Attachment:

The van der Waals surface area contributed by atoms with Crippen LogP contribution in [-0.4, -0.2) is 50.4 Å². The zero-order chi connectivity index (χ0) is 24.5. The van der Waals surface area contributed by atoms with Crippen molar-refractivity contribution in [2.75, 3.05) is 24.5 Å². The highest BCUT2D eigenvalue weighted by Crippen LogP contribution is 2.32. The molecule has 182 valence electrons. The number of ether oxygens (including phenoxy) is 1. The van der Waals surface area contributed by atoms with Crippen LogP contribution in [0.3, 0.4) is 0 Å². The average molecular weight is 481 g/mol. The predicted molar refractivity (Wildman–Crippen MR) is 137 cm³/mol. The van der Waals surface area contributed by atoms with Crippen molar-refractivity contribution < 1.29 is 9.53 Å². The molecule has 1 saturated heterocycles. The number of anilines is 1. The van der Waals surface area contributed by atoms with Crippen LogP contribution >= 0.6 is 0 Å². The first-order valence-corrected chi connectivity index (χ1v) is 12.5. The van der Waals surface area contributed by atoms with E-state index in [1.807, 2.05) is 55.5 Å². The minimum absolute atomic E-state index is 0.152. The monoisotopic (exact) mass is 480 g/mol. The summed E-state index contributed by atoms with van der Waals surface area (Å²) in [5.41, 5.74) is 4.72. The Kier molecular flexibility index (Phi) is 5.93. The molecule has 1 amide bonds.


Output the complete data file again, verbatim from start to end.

The van der Waals surface area contributed by atoms with Crippen LogP contribution in [-0.4, -0.2) is 50.4 Å². The zero-order chi connectivity index (χ0) is 24.5. The van der Waals surface area contributed by atoms with Crippen molar-refractivity contribution in [2.75, 3.05) is 24.5 Å². The highest BCUT2D eigenvalue weighted by Crippen LogP contribution is 2.32. The molecule has 182 valence electrons. The number of ether oxygens (including phenoxy) is 1. The van der Waals surface area contributed by atoms with Crippen LogP contribution in [0.3, 0.4) is 0 Å². The average molecular weight is 481 g/mol. The predicted molar refractivity (Wildman–Crippen MR) is 137 cm³/mol. The van der Waals surface area contributed by atoms with Crippen molar-refractivity contribution < 1.29 is 9.53 Å². The molecule has 1 saturated heterocycles. The number of anilines is 1. The van der Waals surface area contributed by atoms with Crippen LogP contribution >= 0.6 is 0 Å². The first-order valence-corrected chi connectivity index (χ1v) is 12.5. The van der Waals surface area contributed by atoms with E-state index in [1.807, 2.05) is 55.5 Å². The minimum absolute atomic E-state index is 0.152. The monoisotopic (exact) mass is 480 g/mol. The summed E-state index contributed by atoms with van der Waals surface area (Å²) in [5.41, 5.74) is 4.72. The Kier molecular flexibility index (Phi) is 5.93. The molecule has 1 amide bonds.